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In the limo heading to San Francisco, with sparkling cider and new friends on tap.

Special Report

Girls Day Out

Teens with cancer paint the town pink

Destinee File was wondering, “Should I get my hair done? Maybe a facial? What about a makeup session?”

These were some of the tough decisions Destinee and 11 other girls had to make when they rolled into the San Francisco Institute of Esthetics and Cosmetology for a Girls’ Day Out last October. The teens, all oncology patients who’ve been treated at Lucile Packard Children’s Hospital, were benefiting from an unusual program, which allows kids at various stages of illness to meet, have fun and forge new friendships.

Bonding through shared experience is an important but sometimes overlooked therapy, say hospital social workers. “A teenage girl with cancer faces not just the impact of diagnosis, but also the effects on her appearance,” says Tovah LeWinter, oncology social worker. “Some have lost hair and had feeding tubes and wheelchairs. We felt a girls’ day out would provide an opportunity to be with others who understand these challenges while sharing a day of beauty and fun.”

Destinee was psyched. “I thought it would be cool to meet new friends and share what we’ve been through,” says the 17-year-old from Watsonville, Calif. Diagnosed with acute myelogenous leukemia in 2008, Destinee spent five months in treatment. With her cancer in remission, visiting the beauty institute offered not just big-time pampering, but even some future direction. “This would give me a chance to discover more about cosmetology or fashion as a possible career,” she says.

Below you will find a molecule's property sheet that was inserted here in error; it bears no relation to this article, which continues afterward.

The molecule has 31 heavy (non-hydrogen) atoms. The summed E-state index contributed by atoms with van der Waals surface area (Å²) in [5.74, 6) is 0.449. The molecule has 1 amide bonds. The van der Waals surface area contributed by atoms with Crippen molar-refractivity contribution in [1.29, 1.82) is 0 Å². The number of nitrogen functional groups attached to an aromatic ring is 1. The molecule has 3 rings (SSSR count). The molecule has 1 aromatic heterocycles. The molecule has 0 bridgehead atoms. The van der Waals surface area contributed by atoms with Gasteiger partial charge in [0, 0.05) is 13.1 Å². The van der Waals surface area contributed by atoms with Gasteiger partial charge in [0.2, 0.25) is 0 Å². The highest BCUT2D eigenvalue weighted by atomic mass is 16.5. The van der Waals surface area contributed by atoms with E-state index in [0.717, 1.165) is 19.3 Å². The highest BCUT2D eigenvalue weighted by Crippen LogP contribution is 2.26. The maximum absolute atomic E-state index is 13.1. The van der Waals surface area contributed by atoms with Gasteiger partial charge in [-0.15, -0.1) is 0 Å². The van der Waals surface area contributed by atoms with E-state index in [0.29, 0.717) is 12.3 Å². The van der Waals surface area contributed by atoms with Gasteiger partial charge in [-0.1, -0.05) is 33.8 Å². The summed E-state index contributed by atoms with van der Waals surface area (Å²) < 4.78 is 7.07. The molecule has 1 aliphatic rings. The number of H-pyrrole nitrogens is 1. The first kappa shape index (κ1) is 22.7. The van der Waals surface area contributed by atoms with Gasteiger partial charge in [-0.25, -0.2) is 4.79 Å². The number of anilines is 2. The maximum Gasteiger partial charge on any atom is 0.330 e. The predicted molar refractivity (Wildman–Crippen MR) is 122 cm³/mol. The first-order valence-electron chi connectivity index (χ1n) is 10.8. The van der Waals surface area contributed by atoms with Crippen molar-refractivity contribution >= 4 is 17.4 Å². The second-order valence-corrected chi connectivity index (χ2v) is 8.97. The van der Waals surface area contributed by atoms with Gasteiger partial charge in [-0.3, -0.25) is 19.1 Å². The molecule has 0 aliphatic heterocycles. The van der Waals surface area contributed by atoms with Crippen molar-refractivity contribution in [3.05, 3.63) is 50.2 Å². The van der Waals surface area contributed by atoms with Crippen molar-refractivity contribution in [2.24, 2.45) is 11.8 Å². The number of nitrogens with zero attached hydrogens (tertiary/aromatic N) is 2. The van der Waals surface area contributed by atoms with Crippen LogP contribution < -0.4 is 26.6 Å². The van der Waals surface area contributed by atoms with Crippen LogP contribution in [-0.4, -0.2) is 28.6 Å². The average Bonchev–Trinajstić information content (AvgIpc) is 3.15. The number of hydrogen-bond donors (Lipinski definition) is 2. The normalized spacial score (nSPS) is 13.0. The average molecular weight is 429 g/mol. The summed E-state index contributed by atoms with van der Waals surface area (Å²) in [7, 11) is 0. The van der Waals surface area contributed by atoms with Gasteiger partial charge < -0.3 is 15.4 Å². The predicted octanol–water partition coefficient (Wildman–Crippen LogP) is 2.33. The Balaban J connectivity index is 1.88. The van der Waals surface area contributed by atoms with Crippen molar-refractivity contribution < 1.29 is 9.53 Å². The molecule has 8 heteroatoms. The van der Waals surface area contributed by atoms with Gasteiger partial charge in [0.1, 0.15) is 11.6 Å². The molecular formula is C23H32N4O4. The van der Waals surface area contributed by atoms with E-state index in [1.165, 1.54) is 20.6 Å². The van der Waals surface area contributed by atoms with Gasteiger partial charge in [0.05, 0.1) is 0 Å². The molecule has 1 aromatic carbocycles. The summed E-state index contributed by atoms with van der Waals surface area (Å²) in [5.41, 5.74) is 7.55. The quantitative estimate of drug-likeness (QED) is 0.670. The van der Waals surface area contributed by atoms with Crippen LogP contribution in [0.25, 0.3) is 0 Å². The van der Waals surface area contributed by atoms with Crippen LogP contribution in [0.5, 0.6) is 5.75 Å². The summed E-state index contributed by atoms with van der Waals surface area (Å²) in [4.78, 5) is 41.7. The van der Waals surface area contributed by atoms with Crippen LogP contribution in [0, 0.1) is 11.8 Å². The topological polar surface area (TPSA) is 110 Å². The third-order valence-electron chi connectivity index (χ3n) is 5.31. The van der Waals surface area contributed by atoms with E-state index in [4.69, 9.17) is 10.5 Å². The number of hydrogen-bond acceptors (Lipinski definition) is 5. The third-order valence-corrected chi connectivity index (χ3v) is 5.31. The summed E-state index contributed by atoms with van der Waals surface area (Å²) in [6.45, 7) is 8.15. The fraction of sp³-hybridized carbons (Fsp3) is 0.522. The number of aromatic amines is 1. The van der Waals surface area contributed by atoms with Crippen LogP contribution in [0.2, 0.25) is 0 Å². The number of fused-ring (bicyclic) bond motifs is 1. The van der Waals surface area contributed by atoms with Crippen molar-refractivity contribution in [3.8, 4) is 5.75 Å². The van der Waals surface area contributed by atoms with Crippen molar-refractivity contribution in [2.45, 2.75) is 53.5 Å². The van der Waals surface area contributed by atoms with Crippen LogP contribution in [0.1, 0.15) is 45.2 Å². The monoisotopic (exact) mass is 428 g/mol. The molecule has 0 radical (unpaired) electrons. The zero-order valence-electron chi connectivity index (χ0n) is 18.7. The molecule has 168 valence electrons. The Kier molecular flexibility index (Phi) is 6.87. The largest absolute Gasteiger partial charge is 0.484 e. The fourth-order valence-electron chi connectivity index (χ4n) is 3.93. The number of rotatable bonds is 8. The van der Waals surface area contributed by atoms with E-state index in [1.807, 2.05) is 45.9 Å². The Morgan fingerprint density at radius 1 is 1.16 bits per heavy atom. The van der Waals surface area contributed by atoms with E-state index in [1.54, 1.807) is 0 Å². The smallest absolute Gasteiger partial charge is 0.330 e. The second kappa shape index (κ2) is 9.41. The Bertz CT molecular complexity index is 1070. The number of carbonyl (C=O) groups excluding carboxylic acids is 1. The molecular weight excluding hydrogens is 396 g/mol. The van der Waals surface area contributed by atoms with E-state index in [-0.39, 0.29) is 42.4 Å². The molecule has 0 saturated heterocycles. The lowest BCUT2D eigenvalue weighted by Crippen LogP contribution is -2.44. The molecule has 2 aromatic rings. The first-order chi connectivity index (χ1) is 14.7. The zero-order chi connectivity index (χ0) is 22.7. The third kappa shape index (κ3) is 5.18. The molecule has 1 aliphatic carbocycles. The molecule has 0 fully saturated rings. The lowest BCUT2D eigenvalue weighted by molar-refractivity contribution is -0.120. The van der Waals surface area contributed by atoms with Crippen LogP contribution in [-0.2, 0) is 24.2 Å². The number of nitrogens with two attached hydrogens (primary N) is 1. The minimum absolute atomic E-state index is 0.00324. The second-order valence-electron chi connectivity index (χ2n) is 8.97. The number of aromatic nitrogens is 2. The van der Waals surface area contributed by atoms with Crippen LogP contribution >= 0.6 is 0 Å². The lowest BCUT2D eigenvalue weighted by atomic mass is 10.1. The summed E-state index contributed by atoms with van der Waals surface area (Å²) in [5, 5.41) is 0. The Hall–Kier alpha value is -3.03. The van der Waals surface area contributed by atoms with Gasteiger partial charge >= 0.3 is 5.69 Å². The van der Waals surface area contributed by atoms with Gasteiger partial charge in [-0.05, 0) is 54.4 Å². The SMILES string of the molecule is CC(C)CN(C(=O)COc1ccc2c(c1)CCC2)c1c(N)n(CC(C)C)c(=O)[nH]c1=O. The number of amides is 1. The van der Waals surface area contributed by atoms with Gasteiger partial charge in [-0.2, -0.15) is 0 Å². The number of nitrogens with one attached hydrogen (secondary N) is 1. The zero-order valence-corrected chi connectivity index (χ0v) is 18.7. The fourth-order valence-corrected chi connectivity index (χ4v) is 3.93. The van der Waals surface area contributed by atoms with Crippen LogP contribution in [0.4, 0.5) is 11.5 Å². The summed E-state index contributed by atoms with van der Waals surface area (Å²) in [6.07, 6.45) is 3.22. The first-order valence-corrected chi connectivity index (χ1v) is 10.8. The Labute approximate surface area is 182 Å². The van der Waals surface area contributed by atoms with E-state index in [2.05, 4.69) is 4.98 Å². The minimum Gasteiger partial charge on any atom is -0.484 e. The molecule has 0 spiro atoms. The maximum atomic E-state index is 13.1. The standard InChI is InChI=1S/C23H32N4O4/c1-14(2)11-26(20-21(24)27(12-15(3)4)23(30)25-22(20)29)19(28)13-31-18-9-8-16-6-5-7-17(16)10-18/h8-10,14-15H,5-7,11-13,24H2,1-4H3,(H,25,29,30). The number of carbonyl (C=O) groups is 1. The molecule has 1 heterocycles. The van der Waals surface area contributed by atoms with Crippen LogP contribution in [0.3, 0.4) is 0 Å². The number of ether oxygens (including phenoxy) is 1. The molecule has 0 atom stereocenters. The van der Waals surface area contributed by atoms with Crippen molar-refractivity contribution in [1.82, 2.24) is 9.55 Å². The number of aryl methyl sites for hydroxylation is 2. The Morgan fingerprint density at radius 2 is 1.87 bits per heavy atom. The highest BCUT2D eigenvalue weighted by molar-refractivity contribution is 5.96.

“We knew it would be a day they’d never forget,” says Vanessa Ya Lopez, child life and recreation therapy specialist at Packard Children’s. No kidding. The girls journeyed to San Francisco in a sweet-riding, 34-foot, pink Hummer limo with “Girls Rock” on the windows. Inside? Sparkling cider and flowers. “Everyone laughed as people in cars driving by stared and took pictures,” says Lopez, who notes the girls broke through their initial shyness with tales about treatments.

The institute donated the beauty services. “Regardless of what stage of treatment these girls were in,” says Robyn Parrish, placement leader at the institute, “our goal was to help them all feel beautiful.” For Destinee, she decided on a facial and hair styling. “I absolutely loved it,” says Destinee, “and it made me feel great.”

The event was part of the CHEERS program (Children Having Exceptional Educational and Recreational Support), which was created in 1986 by two Stanford students. Past events include kayaking, concerts and even a Boys’ Day Out to see the U.S. Navy’s Blue Angels in action. The girls’ event was sponsored by the 19 for Life Foundation and coordinated by the hospital’s child life and recreation therapy team.

After their glamour treatments, the girls hit the Cheesecake Factory for lunch and took photos at the Golden Gate Bridge. “Throughout the day, the girls became more familiar and enthusiastic with each other, especially after their beauty sessions,” says Lopez. “They even began discussing central lines and comparing scars.”

Eventually, the girls climbed into the limo for the trip back to Palo Alto, but not before giving Lopez plenty of let’s-do-it-again feedback. “Everyone was asking, ‘So, when’s the next trip?’” Lopez says she doesn’t have dates yet, but planning is under way. “When the girls come into the hospital or have clinic visits, they still talk about the limo, the makeovers and how much fun they had,” says Lopez. “We saw a transformation take place on this day, and it was a wonderful experience for all of us.”

— Robert Dicks

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video iconSee the Video: Twelve Oncology patients from Packard Children's enjoy a day of pampering in San Francisco






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